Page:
The memories live on
PUBLISHED: 10:02 07 March 2007 | UPDATED: 12:33 22 October 2010
Twenty years ago passenger ferry the Herald of Free Enterprise rolled over in Zeebrugge harbour, killing nearly 200 people. JON WELCH looks back at a "dark and dreadful night" and a tragedy that could - and should - have been avoided.
Twenty years ago passenger ferry the Herald of Free Enterprise rolled over in Zeebrugge harbour, killing nearly 200 people. JON WELCH looks back at a “dark and dreadful night” and a tragedy that could - and should - have been avoided.
It was one of the worst peacetime disasters in British maritime history, claiming the lives of 193 people.
Yesterday they were honoured at a memorial service to mark the 20th anniversary of the Zeebrugge ferry tragedy.
Survivors of the disaster were joined by families of the victims for the service at the British and International Sailors' Society centre in Dover, followed by another ceremony at Herald Wood, a Zeebrugge memorial area in the town.
The Reverend Sean Carter told the British survivors and relatives, and Belgian army diver representatives who had come to pay their respects: "It still makes no sense to us. We are still shocked as we recall this 20th anniversary.
"It was one of those events which people will always remember where they were at that time. It was a dark and dreadful night for so many people.'
It was on the evening of March 6, 1987, that the Townsend Thoresen ferry Herald of Free Enterprise set out for Dover with 454 passengers and 80 crew on board. As the ferry left Zeebrugge harbour, it rolled over onto its side.
A public inquiry confirmed that the ferry had left the port with its bow doors open, allowing large quantities of water to flood the car deck. The crew member responsible for closing the doors was asleep at the time.
Heroics by crew and passengers led to the majority of those on board surviving, but more than 150 passengers and nearly 40 crew perished.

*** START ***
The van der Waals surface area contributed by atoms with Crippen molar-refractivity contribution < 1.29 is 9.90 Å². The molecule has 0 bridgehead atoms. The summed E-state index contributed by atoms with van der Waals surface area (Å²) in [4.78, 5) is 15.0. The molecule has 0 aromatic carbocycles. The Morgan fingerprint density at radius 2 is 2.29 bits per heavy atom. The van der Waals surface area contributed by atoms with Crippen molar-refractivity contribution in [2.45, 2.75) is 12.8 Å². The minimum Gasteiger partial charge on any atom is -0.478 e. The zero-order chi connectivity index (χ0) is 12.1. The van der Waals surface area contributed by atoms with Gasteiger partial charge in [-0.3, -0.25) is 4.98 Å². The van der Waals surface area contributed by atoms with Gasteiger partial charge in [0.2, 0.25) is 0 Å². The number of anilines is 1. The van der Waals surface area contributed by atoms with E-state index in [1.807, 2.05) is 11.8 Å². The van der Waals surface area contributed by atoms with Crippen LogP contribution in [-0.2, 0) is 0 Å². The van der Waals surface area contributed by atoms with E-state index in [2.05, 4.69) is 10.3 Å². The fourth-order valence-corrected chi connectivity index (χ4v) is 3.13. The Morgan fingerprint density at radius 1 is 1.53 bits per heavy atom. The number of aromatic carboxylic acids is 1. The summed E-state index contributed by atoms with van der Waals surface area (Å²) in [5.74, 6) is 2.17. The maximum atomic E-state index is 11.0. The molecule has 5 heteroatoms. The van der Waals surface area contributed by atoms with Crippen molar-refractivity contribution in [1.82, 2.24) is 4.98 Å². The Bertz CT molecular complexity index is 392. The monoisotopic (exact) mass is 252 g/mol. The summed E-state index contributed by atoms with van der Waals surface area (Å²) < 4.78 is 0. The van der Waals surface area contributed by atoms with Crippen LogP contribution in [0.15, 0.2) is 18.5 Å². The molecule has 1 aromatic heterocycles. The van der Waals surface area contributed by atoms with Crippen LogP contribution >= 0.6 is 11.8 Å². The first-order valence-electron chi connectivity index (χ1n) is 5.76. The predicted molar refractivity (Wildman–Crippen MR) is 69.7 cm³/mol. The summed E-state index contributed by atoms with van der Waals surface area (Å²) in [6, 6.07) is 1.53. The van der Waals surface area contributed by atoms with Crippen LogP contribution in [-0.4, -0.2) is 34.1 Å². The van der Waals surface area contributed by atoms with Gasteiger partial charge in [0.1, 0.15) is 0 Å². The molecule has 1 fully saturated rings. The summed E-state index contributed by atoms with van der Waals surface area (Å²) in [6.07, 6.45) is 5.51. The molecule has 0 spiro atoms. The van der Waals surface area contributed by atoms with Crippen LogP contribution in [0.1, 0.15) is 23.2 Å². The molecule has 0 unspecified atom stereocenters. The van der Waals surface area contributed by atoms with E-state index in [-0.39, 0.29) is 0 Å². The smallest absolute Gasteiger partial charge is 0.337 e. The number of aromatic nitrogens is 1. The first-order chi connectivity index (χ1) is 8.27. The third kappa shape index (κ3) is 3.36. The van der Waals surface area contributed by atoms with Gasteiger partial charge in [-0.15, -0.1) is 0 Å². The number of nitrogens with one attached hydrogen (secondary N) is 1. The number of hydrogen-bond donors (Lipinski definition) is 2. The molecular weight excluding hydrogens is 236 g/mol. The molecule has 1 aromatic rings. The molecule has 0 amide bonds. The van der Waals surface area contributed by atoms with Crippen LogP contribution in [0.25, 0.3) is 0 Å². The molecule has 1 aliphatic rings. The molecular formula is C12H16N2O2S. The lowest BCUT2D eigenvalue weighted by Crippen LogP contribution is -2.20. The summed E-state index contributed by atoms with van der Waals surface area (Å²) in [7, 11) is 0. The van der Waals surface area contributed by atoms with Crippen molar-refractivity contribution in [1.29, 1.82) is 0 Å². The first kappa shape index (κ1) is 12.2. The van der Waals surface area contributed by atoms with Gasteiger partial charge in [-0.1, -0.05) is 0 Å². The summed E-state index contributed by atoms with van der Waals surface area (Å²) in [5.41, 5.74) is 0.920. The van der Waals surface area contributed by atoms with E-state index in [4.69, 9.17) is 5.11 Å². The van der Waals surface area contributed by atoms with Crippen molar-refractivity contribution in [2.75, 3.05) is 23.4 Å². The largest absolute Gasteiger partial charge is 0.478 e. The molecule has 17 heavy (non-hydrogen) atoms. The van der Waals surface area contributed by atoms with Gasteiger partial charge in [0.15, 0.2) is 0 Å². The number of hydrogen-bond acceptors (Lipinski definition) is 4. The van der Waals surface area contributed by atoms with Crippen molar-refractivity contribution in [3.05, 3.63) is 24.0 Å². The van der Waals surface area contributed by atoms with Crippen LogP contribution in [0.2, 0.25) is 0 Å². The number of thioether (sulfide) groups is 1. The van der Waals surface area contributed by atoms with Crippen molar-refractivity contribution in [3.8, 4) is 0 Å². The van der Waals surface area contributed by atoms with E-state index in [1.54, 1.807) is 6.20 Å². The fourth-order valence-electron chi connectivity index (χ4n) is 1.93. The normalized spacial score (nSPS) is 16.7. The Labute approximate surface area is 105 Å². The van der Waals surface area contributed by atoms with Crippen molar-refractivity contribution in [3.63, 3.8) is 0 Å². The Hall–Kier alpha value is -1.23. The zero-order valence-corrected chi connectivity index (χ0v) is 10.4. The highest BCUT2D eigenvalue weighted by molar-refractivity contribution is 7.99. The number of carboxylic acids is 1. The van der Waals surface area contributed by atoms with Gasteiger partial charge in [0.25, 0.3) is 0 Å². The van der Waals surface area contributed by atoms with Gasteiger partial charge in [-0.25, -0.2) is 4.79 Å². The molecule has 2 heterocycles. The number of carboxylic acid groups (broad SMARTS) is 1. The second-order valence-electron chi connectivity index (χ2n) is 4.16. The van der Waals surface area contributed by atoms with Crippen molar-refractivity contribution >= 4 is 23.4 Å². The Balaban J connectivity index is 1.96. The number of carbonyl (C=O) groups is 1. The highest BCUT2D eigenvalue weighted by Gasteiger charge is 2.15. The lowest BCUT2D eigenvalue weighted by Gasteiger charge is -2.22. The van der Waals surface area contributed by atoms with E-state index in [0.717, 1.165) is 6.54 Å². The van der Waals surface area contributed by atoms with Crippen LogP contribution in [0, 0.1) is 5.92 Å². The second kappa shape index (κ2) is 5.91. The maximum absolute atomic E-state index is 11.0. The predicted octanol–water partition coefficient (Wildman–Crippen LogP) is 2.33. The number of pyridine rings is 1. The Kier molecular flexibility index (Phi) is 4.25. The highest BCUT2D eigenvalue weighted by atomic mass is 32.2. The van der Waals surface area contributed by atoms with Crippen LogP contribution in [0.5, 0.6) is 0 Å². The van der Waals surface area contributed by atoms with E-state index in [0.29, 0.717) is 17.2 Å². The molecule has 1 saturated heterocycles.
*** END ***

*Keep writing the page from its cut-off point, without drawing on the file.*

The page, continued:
Townsend Thoresen, which later became P&O European Ferries, was severely criticised in the subsequent public inquiry report.
Lord Justice Sheen, who conducted the inquiry, said Townsend Thoresen had been "infected with the disease of sloppiness” from the top of the company to the bottom.
In October 1987 an inquest jury returned verdicts of unlawful killing. P&O European Ferries was later charged with corporate manslaughter and seven employees were charged with manslaughter, but there were no convictions.
A number of the disaster's heroes received awards, including ex-policeman Andrew Parker, who earned a George Medal. He became known as "the human bridge" when he saved his wife, his 12-year-old daughter and about 20 other passengers who walked over his body to safety.
Head waiter Michael Skippen also received a posthumous George Medal. He died after saving others and calling for calm. Other crew members got the Queen's Gallantry Medal.
Survivors included Barry Ducker, a truck driver from Narborough, near Swaffham. He had been asleep in the cab of his lorry, but managed to escape as the 38-ton vehicle was engulfed in water, using a floating car as a life raft.
The case of the Herald has often been cited during the current attempts by the government to get a Corporate Manslaughter Bill through parliament.
International ferry safety regulations were tightened after the disaster, but there had to be further changes when the ferry Estonia capsized in a severe storm in the north Baltic Sea in September 1994 with the loss of more than 900 lives.
A Norfolk couple who met after surviving the Herald of Free Enterprise disaster have recalled the day the ferry sank, killing their loved ones.